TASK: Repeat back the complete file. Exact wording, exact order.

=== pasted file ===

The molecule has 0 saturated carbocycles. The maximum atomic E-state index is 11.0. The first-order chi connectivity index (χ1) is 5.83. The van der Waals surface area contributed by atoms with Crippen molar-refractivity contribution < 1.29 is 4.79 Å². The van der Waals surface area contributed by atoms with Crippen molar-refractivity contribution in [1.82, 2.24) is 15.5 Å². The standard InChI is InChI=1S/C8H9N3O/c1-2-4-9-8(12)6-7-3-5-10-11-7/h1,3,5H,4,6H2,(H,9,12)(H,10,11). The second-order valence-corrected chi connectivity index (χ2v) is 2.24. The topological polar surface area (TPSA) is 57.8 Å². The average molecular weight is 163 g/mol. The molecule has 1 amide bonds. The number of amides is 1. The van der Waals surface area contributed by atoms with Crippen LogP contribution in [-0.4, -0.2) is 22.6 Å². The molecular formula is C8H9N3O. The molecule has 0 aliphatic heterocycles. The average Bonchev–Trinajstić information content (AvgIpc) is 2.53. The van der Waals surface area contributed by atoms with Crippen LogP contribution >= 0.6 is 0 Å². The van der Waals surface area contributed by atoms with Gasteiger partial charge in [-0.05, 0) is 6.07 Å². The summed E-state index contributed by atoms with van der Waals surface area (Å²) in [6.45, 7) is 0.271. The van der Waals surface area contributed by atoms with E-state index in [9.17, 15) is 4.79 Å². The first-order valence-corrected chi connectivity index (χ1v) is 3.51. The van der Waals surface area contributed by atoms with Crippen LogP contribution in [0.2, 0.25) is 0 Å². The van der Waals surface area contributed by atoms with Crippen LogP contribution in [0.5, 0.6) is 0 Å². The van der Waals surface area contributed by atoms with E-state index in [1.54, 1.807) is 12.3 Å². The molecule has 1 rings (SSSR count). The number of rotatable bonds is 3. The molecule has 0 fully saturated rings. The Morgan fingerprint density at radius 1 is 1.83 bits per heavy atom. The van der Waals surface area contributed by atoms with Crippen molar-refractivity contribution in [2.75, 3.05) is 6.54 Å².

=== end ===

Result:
The molecule has 0 saturated carbocycles. The maximum atomic E-state index is 11.0. The first-order chi connectivity index (χ1) is 5.83. The van der Waals surface area contributed by atoms with Crippen molar-refractivity contribution < 1.29 is 4.79 Å². The van der Waals surface area contributed by atoms with Crippen molar-refractivity contribution in [1.82, 2.24) is 15.5 Å². The standard InChI is InChI=1S/C8H9N3O/c1-2-4-9-8(12)6-7-3-5-10-11-7/h1,3,5H,4,6H2,(H,9,12)(H,10,11). The second-order valence-corrected chi connectivity index (χ2v) is 2.24. The topological polar surface area (TPSA) is 57.8 Å². The average molecular weight is 163 g/mol. The molecule has 1 amide bonds. The number of amides is 1. The van der Waals surface area contributed by atoms with Crippen LogP contribution in [-0.4, -0.2) is 22.6 Å². The molecular formula is C8H9N3O. The molecule has 0 aliphatic heterocycles. The average Bonchev–Trinajstić information content (AvgIpc) is 2.53. The van der Waals surface area contributed by atoms with Crippen LogP contribution >= 0.6 is 0 Å². The van der Waals surface area contributed by atoms with Gasteiger partial charge in [-0.05, 0) is 6.07 Å². The summed E-state index contributed by atoms with van der Waals surface area (Å²) in [6.45, 7) is 0.271. The van der Waals surface area contributed by atoms with E-state index in [9.17, 15) is 4.79 Å². The first-order valence-corrected chi connectivity index (χ1v) is 3.51. The van der Waals surface area contributed by atoms with Crippen LogP contribution in [0.2, 0.25) is 0 Å². The van der Waals surface area contributed by atoms with Crippen LogP contribution in [0.5, 0.6) is 0 Å². The van der Waals surface area contributed by atoms with E-state index in [1.54, 1.807) is 12.3 Å². The molecule has 1 rings (SSSR count). The number of rotatable bonds is 3. The molecule has 0 fully saturated rings. The Morgan fingerprint density at radius 1 is 1.83 bits per heavy atom. The van der Waals surface area contributed by atoms with Crippen molar-refractivity contribution in [2.75, 3.05) is 6.54 Å².